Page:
What is My Personal Risk of Developing Breast Cancer Related Lymphedema?By: Lindsay Davey, MScPT, MSc, CDT
November 6, 2012
Editors: Ryan Davey, PhD and Lindsay Davey, MScPT, MSc, CDT
Lymphedema is a chronic swelling condition that can arise from the damage or removal of lymph vessels and lymph nodes during cancer therapy. Being one of the most common and significant side-effects of breast cancer treatment, awareness of breast cancer related lymphedema is growing amongst health care practitioners and cancer patients alike. With expanding awareness, there is a growing need to better define and describe patient risk.
The incidence of developing breast cancer related lymphedema is commonly reported at around 30-40%, but the various clinical studies on the topic actually report a wide range of rates, from less than 5% to as high as 65%. So why the disparity in incident rates, and how can you get a measure of your own personal risk?
Defining the risk of lymphedema on a patient-by-patient basis is obviously very difficulty. There are a myriad of factors that will influence your personal risk, including general health and fitness, weight, and preventative behaviours. However, something can be learned about your own risk of lymphedema by examining the risk of breast cancer related lymphedema broken down by medical procedure:
Table 1 summarizes the reported rates of breast cancer related lymphedema for common cancer treatments, according to the various studies published on the topic to date (Shah, C., Arthur, D., et al. Breast-cancer related lymphedema: a review of procedure-specific incidence rates, clinical assessment AIDS, treatment paradigms, and risk reduction. Breast J. 2012 Jul-Aug;18(4):357-61.). As can be seen in the table, the incidence of lymphedema can vary greatly by procedure. Not surprisingly, risk generally increases with the aggressiveness of the cancer therapy received. (Additional abbreviations in the table: BCRL: Breast Cancer Related Lymphedema; PMRT: Post Mastectomy Radiation Therapy.)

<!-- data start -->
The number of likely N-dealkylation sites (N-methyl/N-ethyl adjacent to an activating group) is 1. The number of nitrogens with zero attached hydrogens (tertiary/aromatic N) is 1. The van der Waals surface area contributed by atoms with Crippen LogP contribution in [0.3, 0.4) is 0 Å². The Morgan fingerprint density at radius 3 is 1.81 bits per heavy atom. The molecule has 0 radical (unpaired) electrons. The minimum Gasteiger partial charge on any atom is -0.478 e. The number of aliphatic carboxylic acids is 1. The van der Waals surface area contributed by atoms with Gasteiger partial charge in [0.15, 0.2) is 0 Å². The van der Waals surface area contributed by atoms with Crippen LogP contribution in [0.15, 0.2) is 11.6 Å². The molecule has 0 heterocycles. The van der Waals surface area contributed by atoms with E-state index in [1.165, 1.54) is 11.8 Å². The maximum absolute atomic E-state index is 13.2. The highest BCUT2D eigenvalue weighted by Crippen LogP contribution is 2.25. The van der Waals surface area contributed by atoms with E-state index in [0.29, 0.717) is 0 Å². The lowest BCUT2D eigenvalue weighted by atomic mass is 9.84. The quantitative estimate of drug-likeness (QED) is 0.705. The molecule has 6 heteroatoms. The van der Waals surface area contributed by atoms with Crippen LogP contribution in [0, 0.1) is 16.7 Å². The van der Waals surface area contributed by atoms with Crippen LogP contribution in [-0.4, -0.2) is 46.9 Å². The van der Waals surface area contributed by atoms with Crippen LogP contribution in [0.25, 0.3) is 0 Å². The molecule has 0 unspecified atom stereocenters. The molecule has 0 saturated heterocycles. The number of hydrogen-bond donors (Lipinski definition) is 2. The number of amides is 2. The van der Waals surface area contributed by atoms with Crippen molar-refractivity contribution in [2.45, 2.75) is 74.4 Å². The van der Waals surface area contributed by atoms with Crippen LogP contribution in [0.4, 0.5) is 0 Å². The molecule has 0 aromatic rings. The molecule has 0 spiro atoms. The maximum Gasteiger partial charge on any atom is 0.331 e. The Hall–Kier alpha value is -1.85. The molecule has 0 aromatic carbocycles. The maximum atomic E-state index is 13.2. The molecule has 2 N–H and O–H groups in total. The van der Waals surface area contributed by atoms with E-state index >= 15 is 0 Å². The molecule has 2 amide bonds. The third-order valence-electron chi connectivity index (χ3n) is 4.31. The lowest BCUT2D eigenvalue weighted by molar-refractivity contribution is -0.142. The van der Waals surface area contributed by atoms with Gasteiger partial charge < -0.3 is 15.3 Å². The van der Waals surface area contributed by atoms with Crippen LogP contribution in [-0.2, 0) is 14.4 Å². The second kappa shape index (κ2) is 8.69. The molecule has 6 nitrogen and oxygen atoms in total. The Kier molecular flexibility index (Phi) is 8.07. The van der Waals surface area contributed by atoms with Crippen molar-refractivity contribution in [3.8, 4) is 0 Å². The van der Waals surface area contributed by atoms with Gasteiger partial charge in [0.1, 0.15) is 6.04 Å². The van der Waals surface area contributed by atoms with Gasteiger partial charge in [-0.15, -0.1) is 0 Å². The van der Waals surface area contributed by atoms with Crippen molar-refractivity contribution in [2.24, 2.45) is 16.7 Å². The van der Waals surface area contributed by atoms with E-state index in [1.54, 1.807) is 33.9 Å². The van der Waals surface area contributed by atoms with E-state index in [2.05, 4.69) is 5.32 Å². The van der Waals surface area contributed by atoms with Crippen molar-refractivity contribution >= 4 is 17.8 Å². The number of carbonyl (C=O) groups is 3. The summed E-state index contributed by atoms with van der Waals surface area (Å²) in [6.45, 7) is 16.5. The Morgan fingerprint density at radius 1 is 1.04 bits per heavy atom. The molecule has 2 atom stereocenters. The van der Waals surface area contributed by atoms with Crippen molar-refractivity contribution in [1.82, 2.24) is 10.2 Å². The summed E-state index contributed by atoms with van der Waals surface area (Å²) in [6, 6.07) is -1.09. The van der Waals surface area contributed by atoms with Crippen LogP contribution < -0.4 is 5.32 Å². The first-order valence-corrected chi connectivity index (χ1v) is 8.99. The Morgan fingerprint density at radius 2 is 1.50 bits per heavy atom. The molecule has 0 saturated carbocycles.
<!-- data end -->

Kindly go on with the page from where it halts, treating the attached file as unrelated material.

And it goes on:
The large variability in rates reported for an individual procedure is likely the result of differences in study design, such as length of follow-up and method of detection of lymphedema. Variables including the presence of tumour positive nodes, the use of chemotherapy, and other patient characteristics (such as increased body mass index) can have a significant effect on incidence rate as well.
There is an important message to take away from this. While you may fall into a category of lesser or greater risk, your personal chance of developing lymphedema is determined by a wide range of factors. These include not only the details of your particular treatment (the quality of which continues to improve as medical knowledge advances), but also modifiable factors such as body weight, general health and fitness, and preventative measures.
Indeed, since first writing this post we have see a blossom of research on lymphedema risk factors. While the significance of these risk factors to your personal risk of lymphedema remains to be clarified, understanding these risks are instructive for patients and health practitioners estimating relative risk, and exploring ways to reduce it. Please check out our more recent posts on genetic predisposition to secondary lymphedema, chemotherapy as a risk factor for lymphedema, and lymphedema caused by obesity.